Friday, May 16, 2008

The Anniversary Party Begins

I've always had trouble remembering anniversaries, but this week from the Today Show to NPR one in particular has been garnering a lot of attention; the twentieth anniversary of The New Kids on the Block's "Hanging Tough." This album was a seminal event in the modern cute-boy-band era. Their sugar sweet pop songs crooned on every radio station, and their faces plastered the covers of grocery store magazines for years afterwards. Now they're back, and reunited for a stadium tour.

For me the New Kids on the Block (or simply NKOTB as my wife and sister continue to refer to them) symbolize the music of the 80s. I remember Top 40 charts chocked full of Phil Collins, Wilson Phillips, Bryan Adams, Bon Jovi, and other bands with sappy love songs and bouncy ballads. It seemed that all the music I heard while growing up wasn't produced by artists, but was music produced in much the same manner as Diet Pepsi: cute boys and girls, flashy ads, simple lyrics, and engineered for the widest audience possible.

Now that I'm older though, I believe this is unfair. Every era has its share of empty pop songs, and surely the 80s (a time when I was admittedly too young to have much perspective) had music that was challenging, engaging, and worthwhile. I decided to investigate if there were any albums that were truly worth revisiting from the year 1988, and this is what I found. The following are eleven albums which deserve a twenty-year anniversary celebration more than "Hanging Tough."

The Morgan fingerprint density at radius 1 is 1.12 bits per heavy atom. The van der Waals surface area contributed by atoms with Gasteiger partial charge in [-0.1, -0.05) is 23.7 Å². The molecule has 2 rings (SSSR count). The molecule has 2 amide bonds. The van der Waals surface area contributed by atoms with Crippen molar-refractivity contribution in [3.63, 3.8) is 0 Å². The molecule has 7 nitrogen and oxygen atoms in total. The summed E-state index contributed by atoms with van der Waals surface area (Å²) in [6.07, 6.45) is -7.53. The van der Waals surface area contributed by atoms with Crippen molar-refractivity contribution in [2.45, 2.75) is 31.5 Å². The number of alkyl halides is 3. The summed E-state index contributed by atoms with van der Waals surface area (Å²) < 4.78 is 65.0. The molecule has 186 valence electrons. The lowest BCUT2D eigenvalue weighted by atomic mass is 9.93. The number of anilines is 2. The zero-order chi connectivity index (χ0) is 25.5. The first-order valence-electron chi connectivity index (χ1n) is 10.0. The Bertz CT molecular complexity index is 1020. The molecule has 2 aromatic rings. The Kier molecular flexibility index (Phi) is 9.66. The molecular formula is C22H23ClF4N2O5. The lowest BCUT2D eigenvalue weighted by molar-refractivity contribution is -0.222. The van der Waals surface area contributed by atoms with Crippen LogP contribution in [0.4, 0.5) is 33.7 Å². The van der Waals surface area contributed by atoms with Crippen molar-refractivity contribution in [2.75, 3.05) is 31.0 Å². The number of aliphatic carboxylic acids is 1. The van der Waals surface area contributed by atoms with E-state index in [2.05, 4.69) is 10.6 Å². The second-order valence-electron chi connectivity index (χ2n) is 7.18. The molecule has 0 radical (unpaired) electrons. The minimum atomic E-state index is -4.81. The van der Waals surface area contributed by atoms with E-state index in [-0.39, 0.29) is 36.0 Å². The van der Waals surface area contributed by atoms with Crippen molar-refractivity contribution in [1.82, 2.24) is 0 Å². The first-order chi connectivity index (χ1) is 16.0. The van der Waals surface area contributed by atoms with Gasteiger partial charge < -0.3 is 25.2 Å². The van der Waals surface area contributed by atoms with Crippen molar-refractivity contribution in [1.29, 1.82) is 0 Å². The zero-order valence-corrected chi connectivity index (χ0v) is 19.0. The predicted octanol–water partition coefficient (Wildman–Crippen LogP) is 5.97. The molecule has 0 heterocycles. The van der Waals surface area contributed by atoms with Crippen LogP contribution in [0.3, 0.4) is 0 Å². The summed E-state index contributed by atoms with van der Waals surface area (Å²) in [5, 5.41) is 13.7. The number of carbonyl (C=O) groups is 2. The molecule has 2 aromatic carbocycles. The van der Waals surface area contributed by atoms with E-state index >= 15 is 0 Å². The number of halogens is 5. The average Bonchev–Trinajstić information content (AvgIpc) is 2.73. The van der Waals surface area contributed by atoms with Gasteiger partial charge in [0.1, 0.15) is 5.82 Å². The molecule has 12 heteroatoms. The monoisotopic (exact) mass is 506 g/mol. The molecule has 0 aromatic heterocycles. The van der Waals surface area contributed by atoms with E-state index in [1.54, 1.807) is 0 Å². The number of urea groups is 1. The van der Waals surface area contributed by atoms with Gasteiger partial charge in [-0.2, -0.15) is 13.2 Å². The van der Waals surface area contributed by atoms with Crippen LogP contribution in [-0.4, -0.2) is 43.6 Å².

1. Sonic Youth- Daydream Nation
"Teenage Riot" alone has more value than any Joey solo.

2. Living Colour- Vivid
"Cult of Personality" is harder than Donnie.

3. Pixies- Surfer Rosa
"Gigantic" is a much better stadium rock song than "Hanging Tough."

4. N.W.A.- Straight Outta Compton
Though this album was a favorite of all the white kids in Raiders hats who beat me up, I still had rather hear it than "Please Don't Go Girl."

5. Public Enemy- It Takes a Nation of Millions to Hold Us Back
Elijah Muhammed is a much better spiritual leader than Maurice Starr.

6. Metallica- And Justice for All
Though they have since cut their hair, they never danced in sync to please nine-year-old

7. Tracy Chapman- Tracy Chapman
Cuter than Jordan.

8. Leonard Cohen- I'm Your Man
More brooding and quiet than Johnathan, and he's in the Rock and Roll Hall of Fame.

9. Slick Rick- The Great Adventures of Slick Rick
Dirtier than the Kids are clean with a better beat.

10. Jane's Addiction- Nothing's Shocking
Twenty years later their members have never been on The Surreal Life or Dancing With the Stars.

11. R.E.M.- Green
If you want a vacant song that is dorky enough to be fun I'll take "Stand" over any New Kids song. In retrospect I wonder though when college rock became alternative rock, and also when the line dissolved.